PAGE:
Engaging in Wage Policy; Elimintaing the Tipped Wage

Donahue of Worker Institute testifies at tipped-wage hearing
Thursday, November 13, 2014

Worker Institute Senior Associate Linda Donahue presented testimony she co-authored with ILR faculty members Shannon Gleeson and Kati Griffith today in front of the New York State Wage Board in Buffalo supporting the elimination of the tipped wage rate in the state.

According to Worker Institute and ILR research on labor and employment issues regarding low-wage workers, eliminating the tipped wage rate would benefit workers, employers, local governments and taxpayers.

"Compared to non-tipped employees in New York state, tipped employees are disadvantaged under the current minimum wage legal scheme, [and] we believe that tipped employees should receive the same hourly minimum wage before tips, as non-tipped employees in New York State," Donahue said during her testimony.

"Doing so would help low-wage tipped employees in the hospitality sector make ends meet, while improving employer compliance with the minimum wage law, and without slowing down job growth in the industry."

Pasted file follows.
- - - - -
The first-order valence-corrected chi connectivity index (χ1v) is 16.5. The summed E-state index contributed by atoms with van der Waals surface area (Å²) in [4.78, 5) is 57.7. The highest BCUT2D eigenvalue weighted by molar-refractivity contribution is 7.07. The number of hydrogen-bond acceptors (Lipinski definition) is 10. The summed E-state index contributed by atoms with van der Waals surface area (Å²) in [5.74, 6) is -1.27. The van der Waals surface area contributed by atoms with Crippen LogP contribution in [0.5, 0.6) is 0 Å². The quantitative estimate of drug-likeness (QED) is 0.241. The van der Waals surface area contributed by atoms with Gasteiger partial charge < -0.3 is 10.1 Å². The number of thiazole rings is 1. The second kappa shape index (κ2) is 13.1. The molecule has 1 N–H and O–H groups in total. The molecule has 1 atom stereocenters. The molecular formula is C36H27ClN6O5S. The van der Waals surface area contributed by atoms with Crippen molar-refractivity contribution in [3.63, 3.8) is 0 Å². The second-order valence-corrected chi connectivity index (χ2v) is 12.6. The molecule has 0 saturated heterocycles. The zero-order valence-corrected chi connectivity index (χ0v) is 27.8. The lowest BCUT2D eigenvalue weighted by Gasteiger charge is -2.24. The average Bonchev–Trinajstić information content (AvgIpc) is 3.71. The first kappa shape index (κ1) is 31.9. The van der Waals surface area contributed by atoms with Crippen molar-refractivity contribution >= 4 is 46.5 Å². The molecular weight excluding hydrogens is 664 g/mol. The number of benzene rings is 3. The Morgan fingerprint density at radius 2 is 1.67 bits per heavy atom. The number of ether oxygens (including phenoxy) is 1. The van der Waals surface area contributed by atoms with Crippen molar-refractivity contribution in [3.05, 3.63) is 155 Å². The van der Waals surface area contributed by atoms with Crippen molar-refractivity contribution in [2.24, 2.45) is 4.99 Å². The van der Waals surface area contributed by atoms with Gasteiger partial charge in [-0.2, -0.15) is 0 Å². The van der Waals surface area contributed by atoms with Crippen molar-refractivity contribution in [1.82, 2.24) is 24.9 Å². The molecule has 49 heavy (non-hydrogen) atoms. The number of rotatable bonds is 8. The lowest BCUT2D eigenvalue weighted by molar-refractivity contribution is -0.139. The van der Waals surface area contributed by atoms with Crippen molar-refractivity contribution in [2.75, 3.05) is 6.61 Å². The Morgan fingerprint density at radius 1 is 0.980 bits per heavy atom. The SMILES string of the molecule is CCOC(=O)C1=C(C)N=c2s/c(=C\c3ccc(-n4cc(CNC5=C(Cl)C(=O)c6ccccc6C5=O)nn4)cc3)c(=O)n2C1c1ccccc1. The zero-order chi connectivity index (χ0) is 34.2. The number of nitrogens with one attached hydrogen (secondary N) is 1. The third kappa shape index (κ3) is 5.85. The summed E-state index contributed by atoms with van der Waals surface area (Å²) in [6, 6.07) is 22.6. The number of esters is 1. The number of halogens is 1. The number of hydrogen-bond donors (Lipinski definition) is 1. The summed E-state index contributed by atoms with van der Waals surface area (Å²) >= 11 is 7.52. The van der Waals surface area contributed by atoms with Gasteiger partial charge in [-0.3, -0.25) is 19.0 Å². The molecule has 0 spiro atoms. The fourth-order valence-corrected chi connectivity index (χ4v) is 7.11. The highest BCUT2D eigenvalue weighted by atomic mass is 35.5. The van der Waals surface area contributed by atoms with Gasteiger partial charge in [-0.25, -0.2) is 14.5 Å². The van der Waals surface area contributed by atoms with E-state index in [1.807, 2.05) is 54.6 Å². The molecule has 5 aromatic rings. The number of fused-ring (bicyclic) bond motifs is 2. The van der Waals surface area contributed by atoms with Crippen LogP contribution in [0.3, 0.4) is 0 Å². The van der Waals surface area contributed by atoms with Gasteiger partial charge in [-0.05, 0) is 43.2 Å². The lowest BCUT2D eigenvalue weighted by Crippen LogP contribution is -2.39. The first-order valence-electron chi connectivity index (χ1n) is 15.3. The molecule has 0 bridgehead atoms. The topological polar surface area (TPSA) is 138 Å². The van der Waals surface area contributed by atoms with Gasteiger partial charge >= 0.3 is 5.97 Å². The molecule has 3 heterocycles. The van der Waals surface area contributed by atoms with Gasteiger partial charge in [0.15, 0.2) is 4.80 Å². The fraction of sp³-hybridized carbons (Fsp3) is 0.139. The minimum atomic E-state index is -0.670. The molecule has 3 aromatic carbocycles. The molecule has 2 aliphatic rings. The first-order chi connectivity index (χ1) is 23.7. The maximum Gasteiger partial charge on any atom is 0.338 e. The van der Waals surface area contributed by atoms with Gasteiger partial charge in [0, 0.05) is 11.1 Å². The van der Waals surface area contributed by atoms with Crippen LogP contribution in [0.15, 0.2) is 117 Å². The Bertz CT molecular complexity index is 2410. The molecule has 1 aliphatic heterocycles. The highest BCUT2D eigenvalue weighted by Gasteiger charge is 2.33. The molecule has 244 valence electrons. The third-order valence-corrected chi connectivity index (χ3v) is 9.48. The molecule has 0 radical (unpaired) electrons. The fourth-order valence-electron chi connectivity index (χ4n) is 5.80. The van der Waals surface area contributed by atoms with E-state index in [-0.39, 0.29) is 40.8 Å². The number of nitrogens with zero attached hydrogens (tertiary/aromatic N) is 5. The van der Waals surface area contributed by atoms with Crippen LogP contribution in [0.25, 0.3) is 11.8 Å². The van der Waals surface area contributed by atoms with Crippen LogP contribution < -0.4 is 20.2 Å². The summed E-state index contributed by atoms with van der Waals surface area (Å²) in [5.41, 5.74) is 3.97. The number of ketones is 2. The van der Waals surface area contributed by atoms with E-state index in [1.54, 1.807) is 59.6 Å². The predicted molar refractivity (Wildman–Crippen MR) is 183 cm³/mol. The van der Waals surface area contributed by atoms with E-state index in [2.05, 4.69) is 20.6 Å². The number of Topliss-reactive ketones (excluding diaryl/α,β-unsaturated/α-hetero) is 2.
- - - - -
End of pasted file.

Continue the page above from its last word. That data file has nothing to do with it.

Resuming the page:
The testimony presented argued that moving away from tipped wages is simply good economic policy. 

"We expect that eliminating the subminimum wage/tip credit in New York would improve compliance with New York’s minimum wage law, reduce unfair competition between law-abiding and non-law-abiding employers in the hospitality industry, encourage employee job retention and reduce reliance on taxpayer-financed government programs."

ILR's Worker Institute brings together researchers, educators and students with practitioners in labor, business and policymaking to confront economic and social inequalities. 

According to Lowell Turner, Worker Institute director and ILR professor of international & comparative labor, testifying in front of the wage board is a prime example of how the Worker Institute and affiliated ILR resident faculty collaborate to apply expertise, knowledge and research to inform the policy process.

The final hearing is slated for Dec. 9 in Albany, then before the wage board delivers its report to the state Department of Labor and New York Gov. Andrew Cuomo.

To view Donahue's full testimony, click here.